For Your Consideration

I think I’ve said before that one of my favorite quotes from literature is the famous passage from Nelson Algren‘s A Walk on the Wild Side: “Never play cards with a man called Doc. Never eat at a place called Mom’s. Never sleep with a woman whose troubles are worse than your own.” I heard the passage before I knew it was Algren’s, indeed before I knew there was such a person as Algren. I certainly didn’t know about his career as a writer, and the first time I heard of The Man with the Golden Arm, I confused it with a James Bond movie. (In fairness, I was nine when the Bond flick came out, while Algren’s book and the subsequent movie were before my time.)


Nelson Algren

But even if I didn’t know the man or the work, I heard something in those sentences and that voice that resonated, and if someone asked me the difference between hard-boiled and noir (which I hope doesn’t happen, as folks have talked the issue to death — to no one’s satisfaction), I think I’d point to that passage as an example of the latter.

What called all this to mind was that Norton has published Colin Asher’s new bio of Algren, Never A Lovely So Real. At the New Yorker, Jonathan Dee (a novelist and prof at Syracuse) offers a review that makes me think the bio is worth checking out.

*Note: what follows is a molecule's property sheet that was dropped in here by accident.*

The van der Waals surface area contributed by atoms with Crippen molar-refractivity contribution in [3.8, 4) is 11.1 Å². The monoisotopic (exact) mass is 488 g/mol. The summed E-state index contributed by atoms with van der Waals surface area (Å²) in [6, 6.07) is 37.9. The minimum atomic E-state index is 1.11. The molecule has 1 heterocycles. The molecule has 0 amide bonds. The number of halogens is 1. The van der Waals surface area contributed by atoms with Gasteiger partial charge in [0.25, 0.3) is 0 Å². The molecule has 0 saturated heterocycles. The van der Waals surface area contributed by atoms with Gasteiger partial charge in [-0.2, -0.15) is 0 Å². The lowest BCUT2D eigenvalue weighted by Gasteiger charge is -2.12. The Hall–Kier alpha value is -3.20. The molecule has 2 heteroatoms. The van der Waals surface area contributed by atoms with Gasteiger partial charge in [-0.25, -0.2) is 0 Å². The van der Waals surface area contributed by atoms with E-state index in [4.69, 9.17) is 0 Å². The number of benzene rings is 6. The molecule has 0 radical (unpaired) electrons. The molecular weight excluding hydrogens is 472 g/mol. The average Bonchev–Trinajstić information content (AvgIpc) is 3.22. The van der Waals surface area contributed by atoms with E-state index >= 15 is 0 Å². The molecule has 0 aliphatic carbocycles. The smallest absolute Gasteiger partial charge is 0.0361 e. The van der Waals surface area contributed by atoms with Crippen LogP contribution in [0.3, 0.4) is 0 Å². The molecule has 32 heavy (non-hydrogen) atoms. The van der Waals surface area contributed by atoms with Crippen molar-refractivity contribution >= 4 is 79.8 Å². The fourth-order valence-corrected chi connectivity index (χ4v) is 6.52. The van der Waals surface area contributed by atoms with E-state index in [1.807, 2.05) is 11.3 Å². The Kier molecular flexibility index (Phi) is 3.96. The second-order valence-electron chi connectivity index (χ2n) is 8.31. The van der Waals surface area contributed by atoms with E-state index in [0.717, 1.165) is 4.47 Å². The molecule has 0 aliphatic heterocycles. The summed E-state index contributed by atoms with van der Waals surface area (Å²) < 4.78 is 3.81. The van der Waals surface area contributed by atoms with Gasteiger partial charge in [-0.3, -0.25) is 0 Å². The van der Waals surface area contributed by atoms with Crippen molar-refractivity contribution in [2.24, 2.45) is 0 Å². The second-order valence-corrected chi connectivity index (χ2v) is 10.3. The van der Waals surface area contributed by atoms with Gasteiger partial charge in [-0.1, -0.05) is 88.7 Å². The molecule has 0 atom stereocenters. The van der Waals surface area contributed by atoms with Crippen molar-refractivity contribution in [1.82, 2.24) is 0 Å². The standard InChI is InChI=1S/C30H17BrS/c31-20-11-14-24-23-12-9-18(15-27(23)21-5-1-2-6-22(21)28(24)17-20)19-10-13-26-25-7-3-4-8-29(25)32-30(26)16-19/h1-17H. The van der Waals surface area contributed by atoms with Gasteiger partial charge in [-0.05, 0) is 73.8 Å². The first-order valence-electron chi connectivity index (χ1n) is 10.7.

Meanwhile, as I begin to think of my summer reading, I find myself interested in reading some of the writers who influenced my influences. Specifically, I think I may try diving into John O’Hara (Mr. Block is a fan) and Irwin Shaw (cited frequently by William Goldman, including in the semi-autobiographical The Color of Light.) (Side note: Shaw and Algren were apparently both more-or-less blacklisted during the Red Scare era.) And maybe it’s time to re-read Algren as well.


John O’Hara


Irwin Shaw

That’s one of the nice things about my line of work — whether I’m teaching or writing, there’s always a reason to read something cool.

About profmondo

Dad, husband, mostly free individual, medievalist, writer, and drummer. "Gladly wolde he lerne and gladly teche."
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2 Responses to For Your Consideration

  1. Shaw’s WW2 novel, The Young Lions, was impressive back then, but I don’t know that it’s likely to have aged well. His later novels were rather ordinary bestseller stuff. I always felt his short stories were his most impressive and enduring work. Sailor Off the Bremen, The Girls in Their Summer Dresses, The Eighty-Yard Run—those and others linger in the mind, fifty-plus years after I read them.

    Lawrence Block *At Home in the Dark * *A Time to Scatter Stones * Twitter: @LawrenceBlock Our Guarantee: No infinitives were split during the transmission of this message. _______________________________

    • profmondo says:

      Thanks for the heads-up, LB. I read “Eighty-Yard Run” years ago — likely in my teens — and I recognize the title “Girls in Their Summer Dresses” as well. I’ll look for a collection of shorts.

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